Austria/Italy: Mill Hill Missionaries Experience of Lockdown
The good news in advance: none of the 26 Mill Hillers who are stationed in our houses in Brixen and Absam have contracted Covid-19 up to this day. We are grateful. It may also be a little surprising. The average age of the residents is around 72, and eleven are even over 80 years old. All but one member are classified as a high-risk group.
What struck everyone like a bolt from the blue was the March 15 quarantine that was imposed country wide. Everyone now became a prisoner in their own house. There were only four motives for leaving the house: for going to work, shopping, visiting a doctor or pharmacy, providing neighbourhood help. Anyone who violated this could be fined up to EUR 3,600.00.
It was quiet on the roads. There was little traffic on the highway. The picture of the Europabrücke, on which lorries and cars drive bumper to bumper on other days, was strange during weekends: almost no car drove over the bridge.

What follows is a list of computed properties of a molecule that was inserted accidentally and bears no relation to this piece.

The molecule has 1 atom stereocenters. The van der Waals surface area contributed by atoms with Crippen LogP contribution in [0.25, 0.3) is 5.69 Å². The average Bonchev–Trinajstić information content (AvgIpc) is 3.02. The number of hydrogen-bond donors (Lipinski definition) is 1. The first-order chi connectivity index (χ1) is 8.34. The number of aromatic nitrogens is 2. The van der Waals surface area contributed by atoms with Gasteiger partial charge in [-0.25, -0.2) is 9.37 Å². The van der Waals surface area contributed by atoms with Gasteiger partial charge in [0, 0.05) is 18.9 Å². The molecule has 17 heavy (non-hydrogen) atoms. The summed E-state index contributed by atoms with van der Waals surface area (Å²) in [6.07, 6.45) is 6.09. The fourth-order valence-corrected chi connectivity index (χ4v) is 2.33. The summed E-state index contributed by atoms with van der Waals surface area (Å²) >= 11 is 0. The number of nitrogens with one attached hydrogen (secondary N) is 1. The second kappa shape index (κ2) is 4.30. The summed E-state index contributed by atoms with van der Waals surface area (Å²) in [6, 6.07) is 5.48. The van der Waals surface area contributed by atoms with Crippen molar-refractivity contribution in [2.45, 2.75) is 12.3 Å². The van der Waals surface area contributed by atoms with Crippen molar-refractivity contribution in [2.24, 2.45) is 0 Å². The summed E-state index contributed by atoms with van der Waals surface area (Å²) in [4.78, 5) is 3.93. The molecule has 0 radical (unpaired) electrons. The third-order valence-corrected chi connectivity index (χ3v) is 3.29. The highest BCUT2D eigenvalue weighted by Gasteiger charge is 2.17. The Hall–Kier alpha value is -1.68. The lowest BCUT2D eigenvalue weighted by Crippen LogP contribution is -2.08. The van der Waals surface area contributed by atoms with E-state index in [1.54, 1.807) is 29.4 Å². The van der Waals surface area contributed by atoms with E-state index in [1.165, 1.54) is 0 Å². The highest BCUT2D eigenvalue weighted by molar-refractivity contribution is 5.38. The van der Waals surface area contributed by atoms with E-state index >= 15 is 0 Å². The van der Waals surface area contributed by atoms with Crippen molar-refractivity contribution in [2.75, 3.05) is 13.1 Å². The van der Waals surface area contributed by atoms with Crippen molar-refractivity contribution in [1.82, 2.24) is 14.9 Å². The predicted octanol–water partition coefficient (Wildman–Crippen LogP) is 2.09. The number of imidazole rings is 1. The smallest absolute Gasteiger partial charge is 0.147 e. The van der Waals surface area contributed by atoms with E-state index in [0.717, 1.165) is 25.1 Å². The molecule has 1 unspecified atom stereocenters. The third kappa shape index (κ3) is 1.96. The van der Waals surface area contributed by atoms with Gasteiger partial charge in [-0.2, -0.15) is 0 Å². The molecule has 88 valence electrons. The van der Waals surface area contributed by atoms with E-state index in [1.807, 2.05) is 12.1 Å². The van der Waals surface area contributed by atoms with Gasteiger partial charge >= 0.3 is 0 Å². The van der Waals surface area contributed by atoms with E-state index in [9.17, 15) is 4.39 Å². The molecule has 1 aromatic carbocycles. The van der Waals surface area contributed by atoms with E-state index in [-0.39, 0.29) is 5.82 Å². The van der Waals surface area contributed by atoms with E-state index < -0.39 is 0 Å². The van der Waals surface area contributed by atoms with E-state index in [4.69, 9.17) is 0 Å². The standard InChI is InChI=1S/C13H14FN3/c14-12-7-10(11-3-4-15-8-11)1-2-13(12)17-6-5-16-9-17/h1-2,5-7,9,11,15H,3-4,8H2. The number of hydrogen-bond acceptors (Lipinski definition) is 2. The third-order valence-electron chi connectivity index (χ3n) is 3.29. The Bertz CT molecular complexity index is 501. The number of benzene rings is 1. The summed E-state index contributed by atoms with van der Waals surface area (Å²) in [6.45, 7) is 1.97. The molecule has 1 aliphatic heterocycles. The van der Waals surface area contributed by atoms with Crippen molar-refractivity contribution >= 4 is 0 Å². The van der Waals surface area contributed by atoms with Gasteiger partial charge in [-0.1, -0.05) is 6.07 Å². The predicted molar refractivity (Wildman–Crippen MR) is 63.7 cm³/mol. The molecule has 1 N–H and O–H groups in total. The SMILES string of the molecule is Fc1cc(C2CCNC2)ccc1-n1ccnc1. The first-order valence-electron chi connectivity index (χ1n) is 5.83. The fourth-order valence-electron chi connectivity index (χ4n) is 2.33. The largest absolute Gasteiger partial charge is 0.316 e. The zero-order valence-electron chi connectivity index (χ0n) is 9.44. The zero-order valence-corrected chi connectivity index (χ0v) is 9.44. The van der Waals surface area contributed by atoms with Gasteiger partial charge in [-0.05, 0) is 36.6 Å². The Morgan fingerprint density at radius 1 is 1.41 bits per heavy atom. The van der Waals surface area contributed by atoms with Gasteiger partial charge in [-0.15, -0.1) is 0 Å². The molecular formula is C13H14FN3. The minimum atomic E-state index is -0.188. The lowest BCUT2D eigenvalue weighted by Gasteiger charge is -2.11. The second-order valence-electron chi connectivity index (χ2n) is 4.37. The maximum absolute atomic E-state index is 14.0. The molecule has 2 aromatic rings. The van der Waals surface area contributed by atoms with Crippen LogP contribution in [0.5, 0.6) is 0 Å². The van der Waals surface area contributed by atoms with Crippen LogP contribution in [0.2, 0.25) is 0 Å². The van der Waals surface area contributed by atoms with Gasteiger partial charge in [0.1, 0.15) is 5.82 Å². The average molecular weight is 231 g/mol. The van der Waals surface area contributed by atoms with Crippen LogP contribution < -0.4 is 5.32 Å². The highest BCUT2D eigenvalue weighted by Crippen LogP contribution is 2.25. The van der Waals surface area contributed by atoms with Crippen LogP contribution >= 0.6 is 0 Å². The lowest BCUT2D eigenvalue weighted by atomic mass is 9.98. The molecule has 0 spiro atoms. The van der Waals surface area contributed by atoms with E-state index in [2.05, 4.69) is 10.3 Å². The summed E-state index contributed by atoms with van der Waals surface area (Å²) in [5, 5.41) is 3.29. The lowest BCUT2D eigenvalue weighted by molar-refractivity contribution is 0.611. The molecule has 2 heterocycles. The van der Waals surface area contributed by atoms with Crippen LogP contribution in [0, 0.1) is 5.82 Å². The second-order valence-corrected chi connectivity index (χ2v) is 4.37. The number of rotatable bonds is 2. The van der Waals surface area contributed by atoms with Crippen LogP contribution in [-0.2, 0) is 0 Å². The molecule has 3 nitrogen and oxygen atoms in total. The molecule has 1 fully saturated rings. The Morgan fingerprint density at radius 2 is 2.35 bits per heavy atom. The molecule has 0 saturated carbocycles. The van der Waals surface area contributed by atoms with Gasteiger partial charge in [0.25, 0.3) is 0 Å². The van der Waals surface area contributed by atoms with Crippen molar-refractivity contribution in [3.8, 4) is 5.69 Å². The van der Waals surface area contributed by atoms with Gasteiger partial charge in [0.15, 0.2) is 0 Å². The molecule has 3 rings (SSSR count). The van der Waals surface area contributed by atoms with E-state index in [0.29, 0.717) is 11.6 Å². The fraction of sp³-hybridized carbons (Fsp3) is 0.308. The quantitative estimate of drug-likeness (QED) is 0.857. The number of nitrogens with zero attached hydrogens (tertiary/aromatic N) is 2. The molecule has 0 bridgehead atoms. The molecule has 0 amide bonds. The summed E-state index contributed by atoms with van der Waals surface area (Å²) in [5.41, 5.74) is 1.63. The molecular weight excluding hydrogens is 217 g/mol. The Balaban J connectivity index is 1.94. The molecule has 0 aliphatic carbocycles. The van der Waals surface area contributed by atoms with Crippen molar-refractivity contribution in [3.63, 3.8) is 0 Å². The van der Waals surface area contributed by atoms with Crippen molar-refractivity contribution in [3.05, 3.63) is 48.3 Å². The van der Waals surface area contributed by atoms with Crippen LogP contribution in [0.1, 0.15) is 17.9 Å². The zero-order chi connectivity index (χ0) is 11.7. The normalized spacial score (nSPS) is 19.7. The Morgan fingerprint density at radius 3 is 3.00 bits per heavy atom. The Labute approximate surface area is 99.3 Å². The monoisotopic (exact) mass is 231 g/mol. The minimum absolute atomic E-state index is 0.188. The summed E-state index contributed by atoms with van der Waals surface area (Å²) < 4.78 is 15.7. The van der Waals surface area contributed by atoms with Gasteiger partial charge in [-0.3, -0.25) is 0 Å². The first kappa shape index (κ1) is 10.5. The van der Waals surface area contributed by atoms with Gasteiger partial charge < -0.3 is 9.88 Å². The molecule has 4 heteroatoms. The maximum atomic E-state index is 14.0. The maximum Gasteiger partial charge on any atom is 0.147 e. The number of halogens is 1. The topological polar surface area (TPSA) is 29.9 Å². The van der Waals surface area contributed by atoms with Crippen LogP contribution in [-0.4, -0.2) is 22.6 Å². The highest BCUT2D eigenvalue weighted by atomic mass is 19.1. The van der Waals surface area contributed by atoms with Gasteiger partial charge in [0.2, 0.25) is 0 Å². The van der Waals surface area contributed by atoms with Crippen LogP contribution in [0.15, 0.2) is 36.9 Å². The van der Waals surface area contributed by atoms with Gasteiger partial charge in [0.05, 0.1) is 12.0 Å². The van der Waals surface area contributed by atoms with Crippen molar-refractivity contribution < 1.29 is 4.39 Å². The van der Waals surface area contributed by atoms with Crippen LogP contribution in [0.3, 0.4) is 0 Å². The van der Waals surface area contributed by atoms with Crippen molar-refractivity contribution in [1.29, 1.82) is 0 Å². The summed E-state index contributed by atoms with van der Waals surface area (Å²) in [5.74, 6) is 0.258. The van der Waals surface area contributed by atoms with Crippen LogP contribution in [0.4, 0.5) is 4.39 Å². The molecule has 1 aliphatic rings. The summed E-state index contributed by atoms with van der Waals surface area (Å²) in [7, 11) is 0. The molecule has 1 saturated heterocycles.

Being trapped in your own house at first was difficult for some Mill Hillers to swallow. Every now and then they needed to be cheered up by the rectors. As the exit restrictions were lifted gradually, the mask requirement came.
However, what particularly affected the house community in Herberthaus was the sudden death of Albert Rottensteiner. They celebrated the Requiem Mass together in the house. But only eight people were allowed to attend the funeral at the cemetery.
Anton Steiner mhm
The hour-long call will include prayer, a short introduction and a question and answer session. The Columbans hope this will be a
This parable and its explanation are part of the 13th chapter of Matthew’s Gospel, the so-called ‘discourse of parables’. This is the
I never wanted to live in a “bubble” where I would just look after my own life; I always wanted to do